1. A light responsive semiconductor switch with shorted load protection, said switch comprising:
an output switching transistor connected between a pair of output terminals which are adapted to be connected to a load circuit composed of a load and a power source energizing said load, said output switching transistor having a control electrode with a threshold voltage at which said output switching transistor conducts to connect said load to said power source;
a photovoltaic element generating an electric power upon absorption of light from a light source across positive and negative electrodes of said photovoltaic element, said electric power providing an operating voltage decreasing with an increasing current flowing from said photovoltaic element;
an overcurrent sensor coupled to said load circuit to provide an overcurrent signal when said load circuit sees an overcurrent flowing through said load from said power source;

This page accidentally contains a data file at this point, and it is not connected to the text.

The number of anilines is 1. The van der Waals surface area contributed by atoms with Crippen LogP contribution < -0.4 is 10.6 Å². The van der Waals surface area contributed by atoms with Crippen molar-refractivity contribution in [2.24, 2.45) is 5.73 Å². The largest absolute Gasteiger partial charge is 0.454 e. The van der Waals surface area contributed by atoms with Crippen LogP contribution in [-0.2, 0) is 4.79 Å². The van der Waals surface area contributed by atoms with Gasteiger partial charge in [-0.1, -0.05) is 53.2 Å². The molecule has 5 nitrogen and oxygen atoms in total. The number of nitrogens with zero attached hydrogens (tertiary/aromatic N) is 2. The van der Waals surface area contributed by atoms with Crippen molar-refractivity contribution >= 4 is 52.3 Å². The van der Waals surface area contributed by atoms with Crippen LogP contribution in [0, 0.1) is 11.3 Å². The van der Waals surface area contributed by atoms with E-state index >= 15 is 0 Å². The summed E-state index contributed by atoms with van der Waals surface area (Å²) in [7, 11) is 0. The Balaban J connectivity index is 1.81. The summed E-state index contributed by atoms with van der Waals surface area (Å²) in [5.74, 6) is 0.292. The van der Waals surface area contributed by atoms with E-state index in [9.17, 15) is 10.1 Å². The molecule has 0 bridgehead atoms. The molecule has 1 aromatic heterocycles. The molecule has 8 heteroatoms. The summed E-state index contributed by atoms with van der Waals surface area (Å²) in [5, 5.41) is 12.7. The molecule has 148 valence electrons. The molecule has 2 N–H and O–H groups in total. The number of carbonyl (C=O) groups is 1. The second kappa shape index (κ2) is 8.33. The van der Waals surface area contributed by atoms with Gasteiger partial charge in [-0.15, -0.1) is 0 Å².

a shunt transistor connected in series with a current limiting resistive element across said photovoltaic element to define a shunt path of flowing the current from said photovoltaic element through said current limiting resistive element away from said output switching transistor; and
a latch circuit connected to said overcurrent sensor and said shunt transistor, said latch circuit being energized by said photovoltaic element and providing an interruption signal once said overcurrent signal is received and hold said interruption signal after the removal of said overcurrent signal, said interruption signal causing said shunt transistor to become conductive to flow the current from said photovoltaic element through said shunt path, lowering said operating voltage being applied to said control electrode of said output switching transistor below said threshold voltage so as to turn off said output switching transistor for disconnection of said load from said power source;